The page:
Central Measures Measures of central tendencies are nothing but the measures to describe the “central” values of a collected sample. For an ungrouped set of data these measures are: the mean, the median, and the mode. The Mean The arithmetic mean, or the simple mean, is computed by summing all numbers in an array of numbers (x’) and then dividing by the number of observations (N) in the array. ; the sum is over all i’s. The mean uses all of the observations, and each observation affects the mean.

Even though the mean is sensitive to extreme values – that is extremely large or small data an cause the mean to be pulled toward the extreme data – it is still the most widely used measure of location. This is due to the fact that the mean has valuable mathematical properties that make it convenient for use with inferential statistical analysis. For example: the sum of the deviations of the numbers in a set of data from the mean is zero; and the sum of the squared deviations of the numbers in a set of data from the mean is the minimum value.

Central Measures analysis For example: the minimum value. The Median The median is the middle value in an ordered array of observations. If there is an ven number of observations in the array, the median is the average of the two middle numbers. If there is an odd number of data in the array, the median is the middle number. The median is often used to summarize the distribution of an outcome. If the distribution is skewed, the median and the interquartile range may be better than other measures to indicate where the observed data are concentrated.

Generally, the median provides a better measure of location than the mean when there are some extremely large or small observations, that is, when the data are skewed to the right or to the left. Note that if the median is less than the mean, the data set is skewed to the right. If the median is greater than the mean, the data set is skewed to the left. The mean has two distinct advantages over the median. the two means. The Mode The mode is the most frequently occurring value in a set of observations. Why use the mode? The classic example is the shirt/shoe manufacturer who wants to decide what sizes to introduce.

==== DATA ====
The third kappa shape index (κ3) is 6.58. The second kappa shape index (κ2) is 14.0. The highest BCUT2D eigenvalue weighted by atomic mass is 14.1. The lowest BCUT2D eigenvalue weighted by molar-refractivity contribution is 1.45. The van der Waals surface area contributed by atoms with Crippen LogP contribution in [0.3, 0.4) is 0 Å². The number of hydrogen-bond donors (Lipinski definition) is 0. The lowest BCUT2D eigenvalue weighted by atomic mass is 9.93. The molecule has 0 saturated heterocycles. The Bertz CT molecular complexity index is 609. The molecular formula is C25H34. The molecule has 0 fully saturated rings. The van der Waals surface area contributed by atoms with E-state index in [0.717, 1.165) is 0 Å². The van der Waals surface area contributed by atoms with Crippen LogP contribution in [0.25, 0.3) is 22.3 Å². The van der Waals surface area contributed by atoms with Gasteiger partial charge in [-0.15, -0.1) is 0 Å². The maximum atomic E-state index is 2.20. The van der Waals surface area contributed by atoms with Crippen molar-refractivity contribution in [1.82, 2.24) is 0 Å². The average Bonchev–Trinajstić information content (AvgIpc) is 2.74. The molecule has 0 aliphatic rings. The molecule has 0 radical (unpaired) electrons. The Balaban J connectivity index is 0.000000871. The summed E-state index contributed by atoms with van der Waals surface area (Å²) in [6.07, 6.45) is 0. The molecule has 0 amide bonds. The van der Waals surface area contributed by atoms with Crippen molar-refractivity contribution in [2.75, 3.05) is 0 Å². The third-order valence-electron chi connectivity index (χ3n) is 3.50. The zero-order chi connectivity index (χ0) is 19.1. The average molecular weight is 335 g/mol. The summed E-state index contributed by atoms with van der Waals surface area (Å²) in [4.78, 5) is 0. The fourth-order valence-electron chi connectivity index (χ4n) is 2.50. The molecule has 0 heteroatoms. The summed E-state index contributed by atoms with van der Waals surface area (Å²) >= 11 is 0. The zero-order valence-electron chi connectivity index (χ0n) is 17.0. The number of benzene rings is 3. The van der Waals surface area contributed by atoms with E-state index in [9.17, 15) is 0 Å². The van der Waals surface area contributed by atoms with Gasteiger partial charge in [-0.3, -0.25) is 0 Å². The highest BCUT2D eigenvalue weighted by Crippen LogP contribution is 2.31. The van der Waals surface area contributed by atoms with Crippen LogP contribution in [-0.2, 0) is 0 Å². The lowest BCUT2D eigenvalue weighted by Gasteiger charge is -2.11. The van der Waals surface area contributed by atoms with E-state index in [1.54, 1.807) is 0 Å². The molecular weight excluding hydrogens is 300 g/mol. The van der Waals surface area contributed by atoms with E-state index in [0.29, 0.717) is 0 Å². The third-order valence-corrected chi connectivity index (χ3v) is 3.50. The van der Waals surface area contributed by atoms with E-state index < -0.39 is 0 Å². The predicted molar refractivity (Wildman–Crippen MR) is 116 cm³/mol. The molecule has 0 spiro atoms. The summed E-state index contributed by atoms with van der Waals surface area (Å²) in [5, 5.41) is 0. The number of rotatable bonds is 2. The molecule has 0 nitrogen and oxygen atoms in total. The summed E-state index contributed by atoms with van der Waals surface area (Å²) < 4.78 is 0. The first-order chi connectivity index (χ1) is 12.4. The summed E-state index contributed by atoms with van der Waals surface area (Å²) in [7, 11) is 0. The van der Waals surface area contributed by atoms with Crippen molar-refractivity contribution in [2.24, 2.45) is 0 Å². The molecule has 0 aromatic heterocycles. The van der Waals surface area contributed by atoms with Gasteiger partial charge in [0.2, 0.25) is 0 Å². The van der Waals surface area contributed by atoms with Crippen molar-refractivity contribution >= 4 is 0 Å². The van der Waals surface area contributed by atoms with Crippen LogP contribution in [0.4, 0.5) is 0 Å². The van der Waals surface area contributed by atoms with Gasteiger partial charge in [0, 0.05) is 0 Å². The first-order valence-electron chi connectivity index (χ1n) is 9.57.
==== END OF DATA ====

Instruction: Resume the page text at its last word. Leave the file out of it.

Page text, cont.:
The manufacturing company may have to accept two sets of sizes: one set for men; and one set for women. In this case we say the data are bimodal. Sets of observations with more than two modes are referred to as multimodal. Note that the mode is not a helpful measure of location, because there can be more than one mode or even no mode. When the mean and the median are known, it is possible to estimate the mode for the unimodal distribution using the other two averages as follows: Mode 3*(median)2*(mean) This estimate is applicable to both grouped and ungrouped data sets.

Whenever, more than one mode exist, then the population from which the sample came is a mixture of more than one population. However, note that a Uniform distribution has ncountable number of modes having equal density value; therefore it is considered as a homogeneous population. Standard Error of Mean Once we calculated one of the measures of the central tendency, say the sample mean, one might like to know how good is our estimated sample mean? We answer this by calculating a confidence interval for the sample mean.

For this purpose we need to calculate the standard error of the mean (SEM). The standard error is the error in estimating the population mean using a sample drawn from that population. By definition the standard error of the sample mean is nothing but the standard eviation of the sample mean. What it means in theory is that we will have to repeat our sampling procedure several times to make, say, m samples. Then calculate the sample mean for each sample, resulting in m sample means.

The standard deviation of the m sample means about the super mean (the mean of all sample means) is known as the standard error of the sample mean (SEM). However, in practice SEM can be calculated from the sample standard deviation (S) as: SEM = S / sqrt(N) where N – number of observations; and Confidence Interval for Mean A standard deviation or a standard error has little practical use in itself. But it becomes meaningful when we use it to calculate confidence intervals.